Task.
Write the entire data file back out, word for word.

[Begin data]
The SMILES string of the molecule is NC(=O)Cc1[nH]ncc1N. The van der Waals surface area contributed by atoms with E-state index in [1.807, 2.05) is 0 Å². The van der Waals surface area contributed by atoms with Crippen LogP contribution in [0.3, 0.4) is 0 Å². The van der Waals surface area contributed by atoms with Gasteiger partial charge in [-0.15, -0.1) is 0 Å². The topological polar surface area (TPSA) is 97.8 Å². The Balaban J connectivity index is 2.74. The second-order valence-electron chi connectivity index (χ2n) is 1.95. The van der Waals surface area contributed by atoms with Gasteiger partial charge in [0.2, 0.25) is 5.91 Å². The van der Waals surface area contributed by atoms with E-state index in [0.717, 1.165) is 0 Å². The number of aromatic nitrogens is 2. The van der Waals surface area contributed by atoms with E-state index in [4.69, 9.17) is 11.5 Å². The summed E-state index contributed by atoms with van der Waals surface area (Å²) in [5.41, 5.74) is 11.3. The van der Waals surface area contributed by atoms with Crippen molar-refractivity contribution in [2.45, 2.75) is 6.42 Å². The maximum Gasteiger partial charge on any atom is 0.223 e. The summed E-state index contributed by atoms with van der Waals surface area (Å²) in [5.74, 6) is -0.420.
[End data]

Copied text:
The SMILES string of the molecule is NC(=O)Cc1[nH]ncc1N. The van der Waals surface area contributed by atoms with E-state index in [1.807, 2.05) is 0 Å². The van der Waals surface area contributed by atoms with Crippen LogP contribution in [0.3, 0.4) is 0 Å². The van der Waals surface area contributed by atoms with Gasteiger partial charge in [-0.15, -0.1) is 0 Å². The topological polar surface area (TPSA) is 97.8 Å². The Balaban J connectivity index is 2.74. The second-order valence-electron chi connectivity index (χ2n) is 1.95. The van der Waals surface area contributed by atoms with Gasteiger partial charge in [0.2, 0.25) is 5.91 Å². The van der Waals surface area contributed by atoms with E-state index in [0.717, 1.165) is 0 Å². The number of aromatic nitrogens is 2. The van der Waals surface area contributed by atoms with E-state index in [4.69, 9.17) is 11.5 Å². The summed E-state index contributed by atoms with van der Waals surface area (Å²) in [5.41, 5.74) is 11.3. The van der Waals surface area contributed by atoms with Crippen molar-refractivity contribution in [2.45, 2.75) is 6.42 Å². The maximum Gasteiger partial charge on any atom is 0.223 e. The summed E-state index contributed by atoms with van der Waals surface area (Å²) in [5.74, 6) is -0.420.